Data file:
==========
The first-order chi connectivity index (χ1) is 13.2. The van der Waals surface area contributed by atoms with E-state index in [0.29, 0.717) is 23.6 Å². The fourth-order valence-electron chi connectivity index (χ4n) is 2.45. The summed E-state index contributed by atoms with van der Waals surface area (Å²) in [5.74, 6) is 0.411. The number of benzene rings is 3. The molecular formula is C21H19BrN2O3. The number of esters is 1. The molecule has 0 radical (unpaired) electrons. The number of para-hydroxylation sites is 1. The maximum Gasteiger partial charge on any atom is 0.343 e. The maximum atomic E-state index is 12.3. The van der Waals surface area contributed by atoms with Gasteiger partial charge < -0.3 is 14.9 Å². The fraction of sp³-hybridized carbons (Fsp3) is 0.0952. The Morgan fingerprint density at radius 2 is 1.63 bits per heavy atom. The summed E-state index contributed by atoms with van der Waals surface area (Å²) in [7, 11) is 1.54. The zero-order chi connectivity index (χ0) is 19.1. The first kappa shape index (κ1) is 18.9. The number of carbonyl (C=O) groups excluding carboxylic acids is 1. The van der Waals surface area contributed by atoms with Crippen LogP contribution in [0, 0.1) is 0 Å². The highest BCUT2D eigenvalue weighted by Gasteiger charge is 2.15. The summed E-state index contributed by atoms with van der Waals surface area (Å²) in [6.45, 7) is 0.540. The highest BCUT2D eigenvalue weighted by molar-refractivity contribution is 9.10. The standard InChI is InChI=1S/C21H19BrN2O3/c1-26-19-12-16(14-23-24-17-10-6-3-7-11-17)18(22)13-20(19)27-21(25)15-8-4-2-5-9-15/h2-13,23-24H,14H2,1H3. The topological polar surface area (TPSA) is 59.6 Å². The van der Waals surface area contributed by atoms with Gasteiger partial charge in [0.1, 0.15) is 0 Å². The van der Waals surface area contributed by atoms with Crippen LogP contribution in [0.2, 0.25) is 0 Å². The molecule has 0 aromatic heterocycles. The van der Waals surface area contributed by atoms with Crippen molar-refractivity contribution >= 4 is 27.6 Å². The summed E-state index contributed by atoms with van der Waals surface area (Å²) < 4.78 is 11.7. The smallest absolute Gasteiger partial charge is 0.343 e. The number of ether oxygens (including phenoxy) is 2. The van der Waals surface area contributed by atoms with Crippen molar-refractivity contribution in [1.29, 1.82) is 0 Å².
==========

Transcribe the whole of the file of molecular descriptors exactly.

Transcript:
The first-order chi connectivity index (χ1) is 13.2. The van der Waals surface area contributed by atoms with E-state index in [0.29, 0.717) is 23.6 Å². The fourth-order valence-electron chi connectivity index (χ4n) is 2.45. The summed E-state index contributed by atoms with van der Waals surface area (Å²) in [5.74, 6) is 0.411. The number of benzene rings is 3. The molecular formula is C21H19BrN2O3. The number of esters is 1. The molecule has 0 radical (unpaired) electrons. The number of para-hydroxylation sites is 1. The maximum Gasteiger partial charge on any atom is 0.343 e. The maximum atomic E-state index is 12.3. The van der Waals surface area contributed by atoms with Gasteiger partial charge < -0.3 is 14.9 Å². The fraction of sp³-hybridized carbons (Fsp3) is 0.0952. The Morgan fingerprint density at radius 2 is 1.63 bits per heavy atom. The summed E-state index contributed by atoms with van der Waals surface area (Å²) in [7, 11) is 1.54. The zero-order chi connectivity index (χ0) is 19.1. The first kappa shape index (κ1) is 18.9. The number of carbonyl (C=O) groups excluding carboxylic acids is 1. The van der Waals surface area contributed by atoms with Crippen LogP contribution in [0, 0.1) is 0 Å². The highest BCUT2D eigenvalue weighted by Gasteiger charge is 2.15. The summed E-state index contributed by atoms with van der Waals surface area (Å²) in [6.45, 7) is 0.540. The highest BCUT2D eigenvalue weighted by molar-refractivity contribution is 9.10. The standard InChI is InChI=1S/C21H19BrN2O3/c1-26-19-12-16(14-23-24-17-10-6-3-7-11-17)18(22)13-20(19)27-21(25)15-8-4-2-5-9-15/h2-13,23-24H,14H2,1H3. The topological polar surface area (TPSA) is 59.6 Å². The van der Waals surface area contributed by atoms with Gasteiger partial charge in [0.1, 0.15) is 0 Å². The van der Waals surface area contributed by atoms with Crippen LogP contribution in [0.2, 0.25) is 0 Å². The molecule has 0 aromatic heterocycles. The van der Waals surface area contributed by atoms with Crippen molar-refractivity contribution >= 4 is 27.6 Å². The summed E-state index contributed by atoms with van der Waals surface area (Å²) < 4.78 is 11.7. The smallest absolute Gasteiger partial charge is 0.343 e. The number of ether oxygens (including phenoxy) is 2. The van der Waals surface area contributed by atoms with Crippen molar-refractivity contribution in [1.29, 1.82) is 0 Å².